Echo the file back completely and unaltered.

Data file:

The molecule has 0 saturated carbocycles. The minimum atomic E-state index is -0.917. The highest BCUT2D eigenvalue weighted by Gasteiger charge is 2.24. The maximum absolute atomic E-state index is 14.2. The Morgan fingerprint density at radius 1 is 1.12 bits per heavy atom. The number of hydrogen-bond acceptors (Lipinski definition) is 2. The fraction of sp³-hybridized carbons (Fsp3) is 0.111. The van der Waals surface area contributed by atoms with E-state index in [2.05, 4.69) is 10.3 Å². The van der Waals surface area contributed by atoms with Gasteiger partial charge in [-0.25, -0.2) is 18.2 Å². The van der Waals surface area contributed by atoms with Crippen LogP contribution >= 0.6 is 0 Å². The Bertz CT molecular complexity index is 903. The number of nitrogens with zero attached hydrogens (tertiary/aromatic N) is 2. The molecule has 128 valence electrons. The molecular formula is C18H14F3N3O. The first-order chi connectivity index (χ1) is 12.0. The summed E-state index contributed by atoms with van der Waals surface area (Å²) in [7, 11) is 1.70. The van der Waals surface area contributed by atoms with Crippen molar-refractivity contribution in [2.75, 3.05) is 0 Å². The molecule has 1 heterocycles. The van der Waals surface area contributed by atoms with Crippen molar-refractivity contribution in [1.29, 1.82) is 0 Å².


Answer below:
The molecule has 0 saturated carbocycles. The minimum atomic E-state index is -0.917. The highest BCUT2D eigenvalue weighted by Gasteiger charge is 2.24. The maximum absolute atomic E-state index is 14.2. The Morgan fingerprint density at radius 1 is 1.12 bits per heavy atom. The number of hydrogen-bond acceptors (Lipinski definition) is 2. The fraction of sp³-hybridized carbons (Fsp3) is 0.111. The van der Waals surface area contributed by atoms with E-state index in [2.05, 4.69) is 10.3 Å². The van der Waals surface area contributed by atoms with Gasteiger partial charge in [-0.25, -0.2) is 18.2 Å². The van der Waals surface area contributed by atoms with Crippen LogP contribution >= 0.6 is 0 Å². The Bertz CT molecular complexity index is 903. The number of nitrogens with zero attached hydrogens (tertiary/aromatic N) is 2. The molecule has 128 valence electrons. The molecular formula is C18H14F3N3O. The first-order chi connectivity index (χ1) is 12.0. The summed E-state index contributed by atoms with van der Waals surface area (Å²) in [7, 11) is 1.70. The van der Waals surface area contributed by atoms with Crippen molar-refractivity contribution in [2.75, 3.05) is 0 Å². The molecule has 1 heterocycles. The van der Waals surface area contributed by atoms with Crippen molar-refractivity contribution in [1.29, 1.82) is 0 Å².